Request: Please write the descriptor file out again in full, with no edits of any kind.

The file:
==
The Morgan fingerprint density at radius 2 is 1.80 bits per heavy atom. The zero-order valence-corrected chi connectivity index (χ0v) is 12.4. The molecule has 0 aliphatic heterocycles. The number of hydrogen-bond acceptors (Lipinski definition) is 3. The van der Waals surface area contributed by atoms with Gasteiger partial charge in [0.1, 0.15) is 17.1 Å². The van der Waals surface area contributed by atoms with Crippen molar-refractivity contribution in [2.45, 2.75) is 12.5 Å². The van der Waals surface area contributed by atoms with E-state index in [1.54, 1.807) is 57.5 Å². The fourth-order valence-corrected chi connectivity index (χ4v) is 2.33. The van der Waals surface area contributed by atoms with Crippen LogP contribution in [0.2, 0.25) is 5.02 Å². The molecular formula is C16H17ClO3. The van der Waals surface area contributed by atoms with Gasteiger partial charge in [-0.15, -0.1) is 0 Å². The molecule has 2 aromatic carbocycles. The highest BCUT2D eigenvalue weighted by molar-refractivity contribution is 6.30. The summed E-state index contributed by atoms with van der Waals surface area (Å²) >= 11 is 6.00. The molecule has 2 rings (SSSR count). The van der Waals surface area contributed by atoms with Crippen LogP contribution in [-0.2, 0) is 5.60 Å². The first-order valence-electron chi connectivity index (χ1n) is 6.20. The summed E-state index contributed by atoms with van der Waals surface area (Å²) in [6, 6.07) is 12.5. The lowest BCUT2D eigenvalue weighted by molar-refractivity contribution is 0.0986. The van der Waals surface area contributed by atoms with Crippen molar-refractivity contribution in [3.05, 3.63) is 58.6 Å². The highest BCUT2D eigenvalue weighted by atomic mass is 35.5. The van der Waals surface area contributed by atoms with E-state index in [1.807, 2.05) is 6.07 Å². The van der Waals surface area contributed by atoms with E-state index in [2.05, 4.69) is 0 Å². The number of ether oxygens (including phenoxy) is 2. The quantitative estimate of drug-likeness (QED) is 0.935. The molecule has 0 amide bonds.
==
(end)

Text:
The Morgan fingerprint density at radius 2 is 1.80 bits per heavy atom. The zero-order valence-corrected chi connectivity index (χ0v) is 12.4. The molecule has 0 aliphatic heterocycles. The number of hydrogen-bond acceptors (Lipinski definition) is 3. The van der Waals surface area contributed by atoms with Gasteiger partial charge in [0.1, 0.15) is 17.1 Å². The van der Waals surface area contributed by atoms with Crippen molar-refractivity contribution in [2.45, 2.75) is 12.5 Å². The van der Waals surface area contributed by atoms with E-state index in [1.54, 1.807) is 57.5 Å². The fourth-order valence-corrected chi connectivity index (χ4v) is 2.33. The van der Waals surface area contributed by atoms with Crippen LogP contribution in [0.2, 0.25) is 5.02 Å². The molecular formula is C16H17ClO3. The van der Waals surface area contributed by atoms with Gasteiger partial charge in [-0.15, -0.1) is 0 Å². The molecule has 2 aromatic carbocycles. The highest BCUT2D eigenvalue weighted by molar-refractivity contribution is 6.30. The summed E-state index contributed by atoms with van der Waals surface area (Å²) >= 11 is 6.00. The molecule has 2 rings (SSSR count). The van der Waals surface area contributed by atoms with Crippen LogP contribution in [-0.2, 0) is 5.60 Å². The first-order valence-electron chi connectivity index (χ1n) is 6.20. The summed E-state index contributed by atoms with van der Waals surface area (Å²) in [6, 6.07) is 12.5. The lowest BCUT2D eigenvalue weighted by molar-refractivity contribution is 0.0986. The van der Waals surface area contributed by atoms with Crippen molar-refractivity contribution in [3.05, 3.63) is 58.6 Å². The highest BCUT2D eigenvalue weighted by atomic mass is 35.5. The van der Waals surface area contributed by atoms with E-state index in [1.807, 2.05) is 6.07 Å². The van der Waals surface area contributed by atoms with E-state index in [2.05, 4.69) is 0 Å². The number of ether oxygens (including phenoxy) is 2. The quantitative estimate of drug-likeness (QED) is 0.935. The molecule has 0 amide bonds.